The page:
It’s Certainly Not for Everyone

I’m starting to think that maybe I’m the crazy one. You know why? Because I actually do love this commercial fishing way of life, and I always have. Maybe it’s because it is five-generations deep in my blood, or because this is the way I grew up, or because this is the way my relationship with George has gone since the day I met him. Hey, he was already a captain when we met, and I was writing for National Fisherman magazine. Commercial fishing is what we do.

That’s not to say it is an easy way of life. It is extremely difficult at times.  George misses us when he is far away at sea, and we miss George when he is gone. But we don’t wallow, complain, or otherwise bemoan his work or our lifestyle. On the contrary, we thrive in it. We enjoy the coming and the going, the thrill of the hunt. It keeps things fresh and exciting. As for the things that don’t go well or the seasons that are more difficult–we work through them, and they make us stronger as individuals and as a family.

Our toddler, Eva, is excited that her daddy is a fisherman. She knows that he is “at work” on the boat in Westport or Alaska, catching crab or some other kind of fish. We don’t make a big show of sadness at George’s departures, even if that’s how we feel. Eva talks to George on the phone each time he calls, and George and I keep our conversations brief and upbeat whenever possible. That is what sets the tone for the house and the kids. I learned the strategy from my own parents, who taught by consistent example in all of these areas.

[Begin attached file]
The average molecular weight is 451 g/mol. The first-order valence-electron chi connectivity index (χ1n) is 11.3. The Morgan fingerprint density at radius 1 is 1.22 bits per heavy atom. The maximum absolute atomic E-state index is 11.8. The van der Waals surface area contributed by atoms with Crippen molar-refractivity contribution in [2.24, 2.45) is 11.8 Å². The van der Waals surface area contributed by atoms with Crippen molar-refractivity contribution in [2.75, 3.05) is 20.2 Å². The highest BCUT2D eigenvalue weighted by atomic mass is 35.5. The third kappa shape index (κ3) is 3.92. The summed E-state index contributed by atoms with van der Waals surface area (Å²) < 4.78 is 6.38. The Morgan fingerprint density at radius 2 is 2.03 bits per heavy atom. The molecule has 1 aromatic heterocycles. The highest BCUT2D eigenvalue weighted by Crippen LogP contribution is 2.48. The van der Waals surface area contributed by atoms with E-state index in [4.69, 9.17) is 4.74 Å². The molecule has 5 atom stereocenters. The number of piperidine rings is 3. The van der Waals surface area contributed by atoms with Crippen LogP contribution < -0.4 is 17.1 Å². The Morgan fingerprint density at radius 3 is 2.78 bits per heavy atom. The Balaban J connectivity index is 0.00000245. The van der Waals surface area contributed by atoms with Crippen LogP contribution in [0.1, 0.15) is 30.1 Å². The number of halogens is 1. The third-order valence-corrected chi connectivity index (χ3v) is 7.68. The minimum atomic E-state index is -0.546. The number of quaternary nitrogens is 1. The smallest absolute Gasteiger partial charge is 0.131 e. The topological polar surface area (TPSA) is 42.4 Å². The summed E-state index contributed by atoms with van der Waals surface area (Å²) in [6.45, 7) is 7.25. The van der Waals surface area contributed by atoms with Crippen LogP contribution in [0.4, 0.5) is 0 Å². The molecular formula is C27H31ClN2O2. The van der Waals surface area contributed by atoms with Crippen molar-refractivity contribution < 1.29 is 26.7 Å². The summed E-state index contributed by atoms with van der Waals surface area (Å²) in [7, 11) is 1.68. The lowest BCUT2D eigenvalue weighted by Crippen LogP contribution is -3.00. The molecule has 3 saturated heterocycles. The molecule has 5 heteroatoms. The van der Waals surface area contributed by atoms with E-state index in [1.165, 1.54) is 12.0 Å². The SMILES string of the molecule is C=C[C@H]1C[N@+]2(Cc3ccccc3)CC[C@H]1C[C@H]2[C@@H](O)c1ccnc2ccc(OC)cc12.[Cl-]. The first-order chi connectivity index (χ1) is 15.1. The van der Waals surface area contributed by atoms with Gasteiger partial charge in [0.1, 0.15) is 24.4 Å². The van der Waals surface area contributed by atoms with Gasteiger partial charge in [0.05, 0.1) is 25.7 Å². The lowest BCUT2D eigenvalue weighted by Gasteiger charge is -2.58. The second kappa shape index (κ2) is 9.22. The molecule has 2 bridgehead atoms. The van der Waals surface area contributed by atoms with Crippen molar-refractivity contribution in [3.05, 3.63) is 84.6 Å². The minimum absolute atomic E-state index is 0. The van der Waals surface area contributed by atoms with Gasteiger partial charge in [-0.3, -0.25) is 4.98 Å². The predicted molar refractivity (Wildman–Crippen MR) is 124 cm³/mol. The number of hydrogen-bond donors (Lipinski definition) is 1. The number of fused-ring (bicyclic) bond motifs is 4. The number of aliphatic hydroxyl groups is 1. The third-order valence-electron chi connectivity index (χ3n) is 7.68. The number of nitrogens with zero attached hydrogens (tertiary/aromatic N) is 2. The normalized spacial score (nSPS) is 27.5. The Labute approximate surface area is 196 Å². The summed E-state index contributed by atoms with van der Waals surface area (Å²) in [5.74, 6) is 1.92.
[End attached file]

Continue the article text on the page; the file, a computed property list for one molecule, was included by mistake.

No, it isn’t easy being home alone. I do have a lot of anxiety and I feel overwhelmed at times. (The issue of childcare and the solo parent will be the subject of an upcoming post!) But I seek help when I need it, and I refuse to complain about George’s work or our way of life. I’m proud of George and what he does, just as I was proud of my dad and what he did, and of my mom and what she did. We’re all doing what we need to do to find fish, pay bills, raise children, and run a household.

It’s a lifestyle that is unpredictable and sometimes lonely. One can become unnerved by that, or one can rise above and be grateful that at the very least, his or her life is never stale or boring. Something new is always around the bend, whether it’s a new season, a homecoming, a departure, a vacation, or any other thing. There are always new stories to share, laughs to be had, and long-awaited hugs to receive.  I wouldn’t trade or wish it any other way.

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